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Rambler 107 [Properantia’s hopes of a year of confusion. Misery of prostitute]
by [?]

No. 107. Tuesday, March 26, 1751.

Alternis igitur contendere versibns ambo
Coepere: alternos Musoe meminisse volebant
VIRG. Ec. vii. 18

On themes alternate now the swains recite;
The muses in alternate themes delight.

Among the various censures, which the unavoidable comparison of my performances with those of my predecessors has produced, there is none more general than that of uniformity. Many of my readers remark the want of those changes of colours, which formerly fed the attention with unexhausted novelty, and of that intermixture of subjects, or alternation of manner, by which other writers relieved weariness, and awakened expectation.

I have, indeed, hitherto avoided the practice of uniting gay and solemn subjects in the same paper, because it seems absurd for an author to counteract himself, to press at once with equal force upon both parts of the intellectual balance, or give medicines, which, like the double poison of Dryden, destroy the force of one another. I have endeavoured sometimes to divert, and sometimes to elevate; but have imagined it an useless attempt to disturb merriment by solemnity, or interrupt seriousness by drollery. Yet I shall this day publish two letters of very different tendency, which I hope, like tragi-comedy, may chance to please even when they are not critically approved.



Though, as my mamma tells me, I am too young to talk at the table, I have great pleasure in listening to the conversation of learned men, especially when they discourse of things which I do not understand; and have, therefore, been of late particularly delighted with many disputes about the alteration of the stile, which, they say, is to be made by act of parliament.

One day when my mamma was gone out of the room, I asked a very great scholar what the style was. He told me he was afraid I should hardly understand him when he informed me, that it was the stated and established method of computing time. It was not, indeed, likely that I should understand him; for I never yet knew time computed in my life, nor can imagine why we should be at so much trouble to count what we cannot keep. He did not tell me whether we are to count the time past, or the time to come; but I have considered them both by myself, and think it as foolish to count time that is gone, as money that is spent; and as for the time which is to come, it only seems further off by counting; and therefore, when any pleasure is promised me, I always think of the time as little as I can.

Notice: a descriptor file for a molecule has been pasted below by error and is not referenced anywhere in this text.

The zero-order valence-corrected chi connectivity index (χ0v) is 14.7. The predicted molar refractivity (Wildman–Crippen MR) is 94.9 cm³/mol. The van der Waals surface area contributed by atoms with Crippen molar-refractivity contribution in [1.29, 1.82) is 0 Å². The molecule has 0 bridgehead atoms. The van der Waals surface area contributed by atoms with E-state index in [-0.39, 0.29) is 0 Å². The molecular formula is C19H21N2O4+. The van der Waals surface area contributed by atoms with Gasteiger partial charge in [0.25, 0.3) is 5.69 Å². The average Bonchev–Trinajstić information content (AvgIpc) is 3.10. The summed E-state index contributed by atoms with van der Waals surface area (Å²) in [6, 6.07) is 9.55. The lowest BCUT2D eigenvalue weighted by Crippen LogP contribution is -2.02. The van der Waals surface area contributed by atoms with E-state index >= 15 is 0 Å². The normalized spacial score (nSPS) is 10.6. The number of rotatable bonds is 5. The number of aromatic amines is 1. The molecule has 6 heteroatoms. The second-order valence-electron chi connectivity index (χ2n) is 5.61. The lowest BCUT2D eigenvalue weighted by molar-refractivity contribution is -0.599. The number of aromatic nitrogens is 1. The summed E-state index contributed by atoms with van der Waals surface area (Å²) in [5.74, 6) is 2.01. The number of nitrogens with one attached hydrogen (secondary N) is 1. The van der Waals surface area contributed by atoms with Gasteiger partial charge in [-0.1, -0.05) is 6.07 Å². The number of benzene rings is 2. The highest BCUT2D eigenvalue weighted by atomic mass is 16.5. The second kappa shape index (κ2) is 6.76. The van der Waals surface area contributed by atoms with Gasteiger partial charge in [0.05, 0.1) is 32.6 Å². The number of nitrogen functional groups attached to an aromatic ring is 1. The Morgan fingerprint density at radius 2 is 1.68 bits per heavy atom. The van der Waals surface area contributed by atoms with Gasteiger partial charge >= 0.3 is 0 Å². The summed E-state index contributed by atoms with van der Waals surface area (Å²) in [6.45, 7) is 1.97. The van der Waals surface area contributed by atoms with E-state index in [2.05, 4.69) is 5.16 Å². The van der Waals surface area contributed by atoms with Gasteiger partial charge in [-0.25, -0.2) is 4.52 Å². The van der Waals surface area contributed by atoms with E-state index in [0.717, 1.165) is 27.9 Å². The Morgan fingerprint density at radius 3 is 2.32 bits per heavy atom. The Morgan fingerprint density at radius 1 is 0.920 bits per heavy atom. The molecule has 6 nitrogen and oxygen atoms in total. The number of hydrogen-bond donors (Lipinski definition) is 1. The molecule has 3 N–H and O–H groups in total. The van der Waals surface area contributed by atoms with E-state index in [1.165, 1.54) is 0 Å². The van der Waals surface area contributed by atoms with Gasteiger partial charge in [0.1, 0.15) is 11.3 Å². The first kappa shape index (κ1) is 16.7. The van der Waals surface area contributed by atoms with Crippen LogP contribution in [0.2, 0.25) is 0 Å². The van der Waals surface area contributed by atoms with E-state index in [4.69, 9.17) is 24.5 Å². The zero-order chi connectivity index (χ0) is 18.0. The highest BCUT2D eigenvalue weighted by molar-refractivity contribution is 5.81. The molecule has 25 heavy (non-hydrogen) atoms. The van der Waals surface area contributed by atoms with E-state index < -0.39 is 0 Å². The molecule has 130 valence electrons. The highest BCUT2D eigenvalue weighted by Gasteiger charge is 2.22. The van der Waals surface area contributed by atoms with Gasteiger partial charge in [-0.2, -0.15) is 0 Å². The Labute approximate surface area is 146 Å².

I have since listened very attentively to every one that talked upon this subject, of whom the greater part seem not to understand it better than myself; for though they often hint how much the nation has been mistaken, and rejoice that we are at last growing wiser than our ancestors, I have never been able to discover from them, that any body has died sooner, or been married later, for counting time wrong; and, therefore, I began to fancy that there was a great bustle with little consequence.

At last, two friends of my papa, Mr. Cycle, and Mr. Starlight, being, it seems, both of high learning, and able to make an almanack, began to talk about the new style. Sweet Mr. Starlight–I am sure I shall love his name as long as I live; for he told Cycle roundly, with a fierce look, that we should never be right without a year of confusion. Dear Mr. Rambler, did you ever hear any thing so charming? a whole year of confusion! When there has been a rout at mamma’s, I have thought one night of confusion worth a thousand nights of rest; and if I can but see a year of confusion, a whole year, of cards in one room, and dancings in another, here a feast, and there a masquerade, and plays, and coaches, and hurries, and messages, and milliners, and raps at the door, and visits, and frolicks, and new fashions, I shall not care what they do with the rest of the time, nor whether they count it by the old style or the new; for I am resolved to break loose from the nursery in the tumult, and play my part among the rest; and it will be strange if I cannot get a husband and a chariot in the year of confusion.